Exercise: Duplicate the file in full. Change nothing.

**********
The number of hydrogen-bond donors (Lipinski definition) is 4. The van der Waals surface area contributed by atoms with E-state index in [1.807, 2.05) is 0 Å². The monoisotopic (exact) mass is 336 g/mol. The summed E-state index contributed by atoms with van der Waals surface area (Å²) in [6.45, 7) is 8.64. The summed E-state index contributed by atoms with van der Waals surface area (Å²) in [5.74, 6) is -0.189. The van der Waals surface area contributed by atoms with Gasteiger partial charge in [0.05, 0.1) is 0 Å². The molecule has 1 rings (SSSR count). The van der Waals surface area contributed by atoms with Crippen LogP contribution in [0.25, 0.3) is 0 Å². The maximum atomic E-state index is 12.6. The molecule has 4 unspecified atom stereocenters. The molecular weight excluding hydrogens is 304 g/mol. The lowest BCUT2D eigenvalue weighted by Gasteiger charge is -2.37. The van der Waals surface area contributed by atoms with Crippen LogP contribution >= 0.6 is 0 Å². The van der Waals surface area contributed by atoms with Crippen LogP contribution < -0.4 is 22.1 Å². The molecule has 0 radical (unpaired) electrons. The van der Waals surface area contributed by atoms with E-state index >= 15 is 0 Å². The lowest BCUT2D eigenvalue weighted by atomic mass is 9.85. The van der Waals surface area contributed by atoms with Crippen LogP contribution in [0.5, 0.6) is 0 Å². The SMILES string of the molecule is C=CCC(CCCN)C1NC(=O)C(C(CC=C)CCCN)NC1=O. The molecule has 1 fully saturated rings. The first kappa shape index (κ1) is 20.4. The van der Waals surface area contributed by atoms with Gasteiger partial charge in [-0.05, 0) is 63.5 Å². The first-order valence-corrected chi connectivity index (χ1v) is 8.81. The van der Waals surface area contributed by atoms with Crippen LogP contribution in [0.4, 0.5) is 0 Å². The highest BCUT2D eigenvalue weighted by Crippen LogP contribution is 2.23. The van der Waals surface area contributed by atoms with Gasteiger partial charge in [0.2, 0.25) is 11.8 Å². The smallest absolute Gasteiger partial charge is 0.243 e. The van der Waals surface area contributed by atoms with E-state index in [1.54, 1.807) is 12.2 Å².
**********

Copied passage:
The number of hydrogen-bond donors (Lipinski definition) is 4. The van der Waals surface area contributed by atoms with E-state index in [1.807, 2.05) is 0 Å². The monoisotopic (exact) mass is 336 g/mol. The summed E-state index contributed by atoms with van der Waals surface area (Å²) in [6.45, 7) is 8.64. The summed E-state index contributed by atoms with van der Waals surface area (Å²) in [5.74, 6) is -0.189. The van der Waals surface area contributed by atoms with Gasteiger partial charge in [0.05, 0.1) is 0 Å². The molecule has 1 rings (SSSR count). The van der Waals surface area contributed by atoms with Crippen LogP contribution in [0.25, 0.3) is 0 Å². The maximum atomic E-state index is 12.6. The molecule has 4 unspecified atom stereocenters. The molecular weight excluding hydrogens is 304 g/mol. The lowest BCUT2D eigenvalue weighted by Gasteiger charge is -2.37. The van der Waals surface area contributed by atoms with Crippen LogP contribution >= 0.6 is 0 Å². The van der Waals surface area contributed by atoms with Crippen LogP contribution < -0.4 is 22.1 Å². The molecule has 0 radical (unpaired) electrons. The van der Waals surface area contributed by atoms with E-state index >= 15 is 0 Å². The lowest BCUT2D eigenvalue weighted by atomic mass is 9.85. The van der Waals surface area contributed by atoms with Crippen LogP contribution in [0.5, 0.6) is 0 Å². The SMILES string of the molecule is C=CCC(CCCN)C1NC(=O)C(C(CC=C)CCCN)NC1=O. The molecule has 1 fully saturated rings. The first kappa shape index (κ1) is 20.4. The van der Waals surface area contributed by atoms with Gasteiger partial charge in [-0.05, 0) is 63.5 Å². The first-order valence-corrected chi connectivity index (χ1v) is 8.81. The van der Waals surface area contributed by atoms with Crippen LogP contribution in [0.4, 0.5) is 0 Å². The highest BCUT2D eigenvalue weighted by Crippen LogP contribution is 2.23. The van der Waals surface area contributed by atoms with Gasteiger partial charge in [0.2, 0.25) is 11.8 Å². The smallest absolute Gasteiger partial charge is 0.243 e. The van der Waals surface area contributed by atoms with E-state index in [1.54, 1.807) is 12.2 Å².